Senator Reiterates Commitment to Supporting Restorative Justice Provisions on the Floor
WASHINGTON, D.C. – Today, Oregon’s U.S. Senator Jeff Merkley’s bipartisan Secure and Fair Enforcement Regulation (SAFER) Banking Act – legislation to ensure that legal cannabis businesses have access to critical banking and financial services – cleared a key hurdle by passing the Senate Committee on Banking, Housing, and Urban Affairs.
The SAFER Banking Act now heads to the floor for consideration from the whole Senate, for the first time.
“Forcing legal businesses to operate in all-cash is dangerous for our communities; it’s an open invitation to robberies, muggings, money laundering, and organized crime—and the only people benefiting from the current system are criminals,” said Merkley. “Passing the SAFER Banking Act through committee is an historic moment in this body. I am committed to building bipartisan momentum to finally get a bill signed into law that ends the cannabis cash economy and improves public safety across the nation.”
“This bill is example of significant bipartisan cooperation. I much appreciate the contribution of my Republican colleagues led by Senator Daines, including assistance from Senator Lummis and Senator Cramer. But the bill would not have made it through the Committee without the extensive work of Majority Leader Schumer, Banking Chair Brown, and Senator Sinema.”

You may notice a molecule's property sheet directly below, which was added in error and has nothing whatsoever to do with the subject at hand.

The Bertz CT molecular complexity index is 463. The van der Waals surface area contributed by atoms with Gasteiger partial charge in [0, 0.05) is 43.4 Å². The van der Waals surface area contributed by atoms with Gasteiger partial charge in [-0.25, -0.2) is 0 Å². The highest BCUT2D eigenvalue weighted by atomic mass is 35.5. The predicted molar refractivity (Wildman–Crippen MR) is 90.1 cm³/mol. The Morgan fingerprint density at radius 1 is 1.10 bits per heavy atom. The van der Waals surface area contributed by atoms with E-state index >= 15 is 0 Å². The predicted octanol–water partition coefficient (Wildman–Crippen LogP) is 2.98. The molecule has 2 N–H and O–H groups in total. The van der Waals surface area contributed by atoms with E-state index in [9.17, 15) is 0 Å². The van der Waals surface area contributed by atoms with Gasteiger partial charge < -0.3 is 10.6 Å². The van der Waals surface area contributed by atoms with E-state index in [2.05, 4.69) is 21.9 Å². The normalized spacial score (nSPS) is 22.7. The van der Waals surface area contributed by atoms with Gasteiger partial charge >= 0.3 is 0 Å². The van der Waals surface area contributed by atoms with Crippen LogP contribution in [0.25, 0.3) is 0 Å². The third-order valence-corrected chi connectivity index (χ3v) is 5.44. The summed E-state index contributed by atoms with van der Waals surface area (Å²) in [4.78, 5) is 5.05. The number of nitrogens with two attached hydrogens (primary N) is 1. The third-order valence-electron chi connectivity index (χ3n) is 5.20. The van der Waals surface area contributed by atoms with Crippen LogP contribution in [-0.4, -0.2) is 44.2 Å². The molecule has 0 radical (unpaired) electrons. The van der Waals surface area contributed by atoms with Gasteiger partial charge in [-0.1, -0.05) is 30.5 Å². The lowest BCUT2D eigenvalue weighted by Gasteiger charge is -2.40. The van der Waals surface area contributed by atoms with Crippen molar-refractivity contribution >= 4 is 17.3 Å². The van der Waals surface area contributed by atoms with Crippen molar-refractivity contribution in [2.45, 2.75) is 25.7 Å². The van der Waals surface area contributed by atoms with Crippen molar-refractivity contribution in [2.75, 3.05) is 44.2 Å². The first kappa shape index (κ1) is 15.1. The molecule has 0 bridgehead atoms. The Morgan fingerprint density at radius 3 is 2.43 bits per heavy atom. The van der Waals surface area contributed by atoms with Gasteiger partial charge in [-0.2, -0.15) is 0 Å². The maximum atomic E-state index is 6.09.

Merkley is the lead sponsor of the SAFER Banking Act, as well as its predecessor the SAFE Banking Act – which he has led since 2015. Last week, Merkley reiterated his commitment to supporting the addition of restorative justice provisions – such as the Harnessing Opportunity by Pursuing Expungement (HOPE) Act, which would support states with grants that want to expunge cannabis records; and the Gun Rights and Marijuana (GRAM) Act, which would allow state-legal cannabis users to purchase and possess firearms – when the bill is considered before the full Senate. In addition, the SAFER Banking Act includes extended safe harbor protections for Community Development Financial Institutions (CDFI) and Minority Depository Institutions (MDI) to ensure they can also serve cannabis businesses.